They turned out great and will look awesome on our Agamographs that we will be making!
2nd grade took some time to learn about the King of Pop, Andy Warhol! Warhol was a pop artist who would oftentimes repeat an image over and over but change the colors for each repetition. He was influenced by things that were popular during his time such as celebrities, rockstars, and everyday objects. He is most well known for his prints of Marilyn Monroe and Campbell's soup cans.
After talking about his use of popular images, we talked about how the large statue of Bessie the Cow outside of Arby's was a well-recognized statue in the Janesville/Milton area. We used this as inspiration for our artwork.
This is a project that I typically do with 3rd grade except that we paint instead. This time I changed up the medium and gave it a shot with 2nd grade.
Students traced four cows onto their paper. After tracing their cows, students used markers and the complementary colors to color in their cows and backgrounds.
This project will later be turned into an Agamograph!
Louise Nevelson was an American (after immigrating from Russia as a child) sculptor most well-known for her monochromatic (all one color) assemblages. Her assemblages usually featured various sized wooden boxes with random objects such as chair legs, tools, car wheels, etc placed within the boxes Everything was then painted the same color. Mrs. Nevelson helped to pave the way for female artists around the world.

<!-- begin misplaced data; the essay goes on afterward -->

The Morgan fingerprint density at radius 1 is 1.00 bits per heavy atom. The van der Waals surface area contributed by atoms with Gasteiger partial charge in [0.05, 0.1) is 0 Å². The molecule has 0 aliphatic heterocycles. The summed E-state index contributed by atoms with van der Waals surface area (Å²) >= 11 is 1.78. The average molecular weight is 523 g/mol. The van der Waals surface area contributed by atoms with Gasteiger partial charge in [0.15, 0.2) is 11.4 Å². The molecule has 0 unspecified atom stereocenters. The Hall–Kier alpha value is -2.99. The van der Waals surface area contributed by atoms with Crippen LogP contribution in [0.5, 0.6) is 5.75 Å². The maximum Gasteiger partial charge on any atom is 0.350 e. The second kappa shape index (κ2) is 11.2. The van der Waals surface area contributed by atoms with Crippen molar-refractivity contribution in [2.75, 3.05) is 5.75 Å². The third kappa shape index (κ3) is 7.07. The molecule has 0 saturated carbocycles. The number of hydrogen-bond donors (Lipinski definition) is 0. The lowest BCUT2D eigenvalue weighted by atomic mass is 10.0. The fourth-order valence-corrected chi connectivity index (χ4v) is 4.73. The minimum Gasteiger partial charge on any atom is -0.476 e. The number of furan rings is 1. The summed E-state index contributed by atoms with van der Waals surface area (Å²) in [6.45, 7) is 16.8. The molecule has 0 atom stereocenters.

This was a project that I did with 3rd grade last year but I wanted to give it a shot this year with our 2nd graders. I saw the idea on Pinterest and decided to tie in Louise Nevelson as an art history reference. We started out by folding a sheet of printer paper into quarters. Those quarters were cut apart and then glued onto a larger sheet of white paper. For this project, I required that everyone use white paper. From there, I demoed how to manipulate paper in different ways by folding it, crumpling it, bending it, curling it, etc. We talked about how doing these different processes to the paper created different textures. Texture is how something feels. We briefly talked about how texture can be broken down into two categories: actual and implied. Implied texture is when an artwork conveys how something might feel such as a lamb LOOKING like it is soft. Actual texture is how something ACTUALLY feels. So for our project, we focused on actual texture.
The students spent two or three days manipulating paper. It was pretty open-ended and allowed for students to experiment with the paper to create new textures that I hadn't thought of.
Throughout this project, I also began to stress being thoughtful with their texture placement. This is really one of the first times that we have considered composition when making art.
2nd grade took some time to learn about Renaissance Man, Leonardo da Vinci. We took a look at some of his paintings and discussed the Renaissance, but the project really focused on da Vinci more as an inventor. Thousands of pages of his sketches and notes have been found. The man was brilliant! He came up with ideas for planes, helicopters, tanks, guns, and robots hundreds of years before they were ever actually made! We took this as an opportunity to make our own robots!